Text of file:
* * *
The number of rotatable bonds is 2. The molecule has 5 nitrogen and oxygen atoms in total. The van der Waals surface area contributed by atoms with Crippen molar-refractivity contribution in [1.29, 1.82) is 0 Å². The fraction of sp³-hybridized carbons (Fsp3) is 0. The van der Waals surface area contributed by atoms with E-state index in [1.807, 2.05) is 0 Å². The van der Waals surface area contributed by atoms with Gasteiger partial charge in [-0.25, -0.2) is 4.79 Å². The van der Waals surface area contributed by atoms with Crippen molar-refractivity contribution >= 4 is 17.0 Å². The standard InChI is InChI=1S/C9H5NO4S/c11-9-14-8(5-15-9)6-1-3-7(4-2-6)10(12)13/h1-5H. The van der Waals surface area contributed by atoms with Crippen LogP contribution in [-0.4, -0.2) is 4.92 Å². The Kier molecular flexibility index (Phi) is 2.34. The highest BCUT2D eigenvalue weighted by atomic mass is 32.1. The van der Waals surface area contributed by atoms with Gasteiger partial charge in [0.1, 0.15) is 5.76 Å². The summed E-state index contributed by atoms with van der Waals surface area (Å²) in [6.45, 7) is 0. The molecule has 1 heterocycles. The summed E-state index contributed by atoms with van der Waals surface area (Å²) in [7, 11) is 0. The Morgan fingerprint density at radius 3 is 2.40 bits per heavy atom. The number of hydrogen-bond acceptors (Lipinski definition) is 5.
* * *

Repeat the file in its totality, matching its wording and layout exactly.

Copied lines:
The number of rotatable bonds is 2. The molecule has 5 nitrogen and oxygen atoms in total. The van der Waals surface area contributed by atoms with Crippen molar-refractivity contribution in [1.29, 1.82) is 0 Å². The fraction of sp³-hybridized carbons (Fsp3) is 0. The van der Waals surface area contributed by atoms with E-state index in [1.807, 2.05) is 0 Å². The van der Waals surface area contributed by atoms with Gasteiger partial charge in [-0.25, -0.2) is 4.79 Å². The van der Waals surface area contributed by atoms with Crippen molar-refractivity contribution >= 4 is 17.0 Å². The standard InChI is InChI=1S/C9H5NO4S/c11-9-14-8(5-15-9)6-1-3-7(4-2-6)10(12)13/h1-5H. The van der Waals surface area contributed by atoms with Crippen LogP contribution in [-0.4, -0.2) is 4.92 Å². The Kier molecular flexibility index (Phi) is 2.34. The highest BCUT2D eigenvalue weighted by atomic mass is 32.1. The van der Waals surface area contributed by atoms with Gasteiger partial charge in [0.1, 0.15) is 5.76 Å². The summed E-state index contributed by atoms with van der Waals surface area (Å²) in [6.45, 7) is 0. The molecule has 1 heterocycles. The summed E-state index contributed by atoms with van der Waals surface area (Å²) in [7, 11) is 0. The Morgan fingerprint density at radius 3 is 2.40 bits per heavy atom. The number of hydrogen-bond acceptors (Lipinski definition) is 5.